Kerry and Jason ask CJ about the  Abbies and Higgins reveals that he is not about to give up. Back at the lab Fisher looks down to see blood flowing from her leg. The lab floor is covered in it. She turns her wheelchair to find Margaret standing over her with a knife, or scalpel.

The Abbie leader learned the combination and released herself.  Megan says the Abbie leaders name and dies.

Margaret is free.

It has taken a while but the show’s producers have managed to kill off all the season one adult survivors, sans receptionist  Arlene (Siobhan Fallon Hogan). At the current rate of Group B deaths Jason Higgins should not be far behind. (Although emotionally he is not an adult.)

This was a slow episode.  CJ’s story had to be a crawl so the audience could feel his pain at the solitude and the despair of watching the world destroy itself.  This was, perhaps, the most satisfying episode of season two. At long last Megan Fisher is dead, “ding dong the witch is dead.”  What a delusional and hateful woman she was and the former headteacher was instrumental in putting the emotionally immature Higgins in charge of Wayward Pines.

Her death sentence was a just one.

Higgins may yet destroy Wayward Pines despite Theo Yedlin’s best attempts to save it.

Jason Patric (Theo Yedlin) and Rochelle Okoye (Margaret)

The series  airs Wednesdays on FOX. There are only two episodes left in this season.  Tune in and see what happens to the last of humanity.


Wayward Pines: Sound the Alarm – Planet of the Apes (Review)


It may be a bit of a stretch, but it appears that Wayward Pines has turned into Planet of the Apes. (Or conceivably I Am Legend with a variation on a theme. In “Sound the Alarm,” it becomes even more apparent that the residents of the Pines are really the aberrations. and not the Abbies.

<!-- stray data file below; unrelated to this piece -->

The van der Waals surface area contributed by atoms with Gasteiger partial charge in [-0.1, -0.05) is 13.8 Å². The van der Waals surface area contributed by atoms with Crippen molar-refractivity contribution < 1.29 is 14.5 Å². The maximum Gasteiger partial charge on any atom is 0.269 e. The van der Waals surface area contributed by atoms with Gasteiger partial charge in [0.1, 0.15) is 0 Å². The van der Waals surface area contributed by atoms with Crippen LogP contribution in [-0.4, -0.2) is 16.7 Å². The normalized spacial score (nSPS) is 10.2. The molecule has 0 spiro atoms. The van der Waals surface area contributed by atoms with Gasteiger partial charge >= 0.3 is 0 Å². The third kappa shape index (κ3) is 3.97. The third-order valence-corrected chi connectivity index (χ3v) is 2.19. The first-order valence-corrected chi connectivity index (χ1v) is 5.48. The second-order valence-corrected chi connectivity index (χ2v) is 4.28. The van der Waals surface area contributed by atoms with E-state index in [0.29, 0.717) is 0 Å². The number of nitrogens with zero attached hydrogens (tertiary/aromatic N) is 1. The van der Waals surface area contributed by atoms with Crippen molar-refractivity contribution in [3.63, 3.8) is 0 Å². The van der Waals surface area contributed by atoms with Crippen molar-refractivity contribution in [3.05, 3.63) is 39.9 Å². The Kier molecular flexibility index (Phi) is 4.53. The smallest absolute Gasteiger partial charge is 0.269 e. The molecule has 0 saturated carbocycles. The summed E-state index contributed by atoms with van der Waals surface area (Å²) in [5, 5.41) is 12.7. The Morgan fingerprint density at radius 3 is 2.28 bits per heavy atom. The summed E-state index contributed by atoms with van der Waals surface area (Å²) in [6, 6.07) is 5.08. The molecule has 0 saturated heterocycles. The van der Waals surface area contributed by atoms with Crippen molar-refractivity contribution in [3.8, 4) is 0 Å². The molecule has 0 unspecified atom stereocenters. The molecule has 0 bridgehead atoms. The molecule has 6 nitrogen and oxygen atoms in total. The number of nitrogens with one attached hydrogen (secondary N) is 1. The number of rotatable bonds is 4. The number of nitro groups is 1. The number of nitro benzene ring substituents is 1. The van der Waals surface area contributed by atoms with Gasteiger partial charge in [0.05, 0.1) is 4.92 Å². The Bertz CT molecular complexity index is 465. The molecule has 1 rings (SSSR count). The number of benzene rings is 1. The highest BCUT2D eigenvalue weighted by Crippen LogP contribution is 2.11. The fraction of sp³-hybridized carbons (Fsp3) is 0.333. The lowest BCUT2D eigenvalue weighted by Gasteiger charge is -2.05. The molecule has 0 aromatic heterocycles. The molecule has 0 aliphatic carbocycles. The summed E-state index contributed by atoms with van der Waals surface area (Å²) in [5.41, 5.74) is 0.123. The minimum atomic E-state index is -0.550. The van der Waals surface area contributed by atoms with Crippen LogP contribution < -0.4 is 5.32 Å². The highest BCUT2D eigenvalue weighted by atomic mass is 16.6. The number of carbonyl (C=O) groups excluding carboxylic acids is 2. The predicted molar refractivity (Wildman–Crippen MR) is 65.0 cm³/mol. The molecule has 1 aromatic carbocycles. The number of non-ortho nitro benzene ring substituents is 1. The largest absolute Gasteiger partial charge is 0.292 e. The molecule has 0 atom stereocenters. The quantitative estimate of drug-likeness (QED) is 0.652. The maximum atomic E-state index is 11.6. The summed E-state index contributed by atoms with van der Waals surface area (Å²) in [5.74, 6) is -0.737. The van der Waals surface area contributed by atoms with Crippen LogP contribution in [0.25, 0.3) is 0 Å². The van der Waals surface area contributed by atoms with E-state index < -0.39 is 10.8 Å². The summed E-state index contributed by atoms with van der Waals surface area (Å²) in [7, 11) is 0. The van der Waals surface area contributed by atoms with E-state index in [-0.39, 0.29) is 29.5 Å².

(The Planet of the Apes connection is not too tenuous. There is a similarity in evolution changing man’s role in world. A shift in time lines; in the film a time warp and in the series a time lapse. There is also the fact that a version of man has “devolved” although one does expect to hear “Margaret” yell out, “Get your hands off me you dirty *fill in blank here.*)

There is clearly more going on here that just “natural” evolution. The world class catastrophe which created the new breed of man appears to have altered more than the civilized behavior missing in these new humans. Telepathy or a hive mentality (which is sort of the same thing) has manifested in the Abbies.

“Margaret” is clearly communicating with the her fellow creatures outside the fence while they destroy the cornfield. She is deep inside mission control and strapped to a gurney but is it obvious that the aberration is “talking” or giving orders to her followers.

(In this instance perhaps the lab technician should have called the female Abbie Boudicca after the fierce leader of the Iceni who fought  against the Roman transgressors. She was fearless and a skilled leader of a band of warriors who gave the invaders a very rough time.  Just saying.)

Wayward Pines this week gives more backstory to Rebecca Yedlin (Nimrat Kaur) and, along with Dr. Yedlin (Jason Patric) we learn that Rebecca is married to Xander Beck (Josh Helman).   Theresa Burke learns that Adam Hassler (Tim Griffin) meant for her husband Ethan to disappear. Adam loves Theresa and felt that Ethan did not deserve her (he was having an affair with a co-worker back then) but things went all pear shaped. 

Tony Jones appears again as the founder of Wayward Pines and in the flashback sequences Megan Fisher (Hope Davis) also makes an appearance. David’s sister Pam does not show up in these memories which is interesting to say the least. 

Speaking of Fisher it seems a certainty that this control freak who created the privileged attitude in the First Generation is now on a path of no return.  Not only has she questioned Jason and Meredith, but she also has annoyed Yedlin and Margaret. Out of this group that Megan has antagonized it will most likely be (ironically) the female Abbie who will take this major annoyance out of Wayward Pines.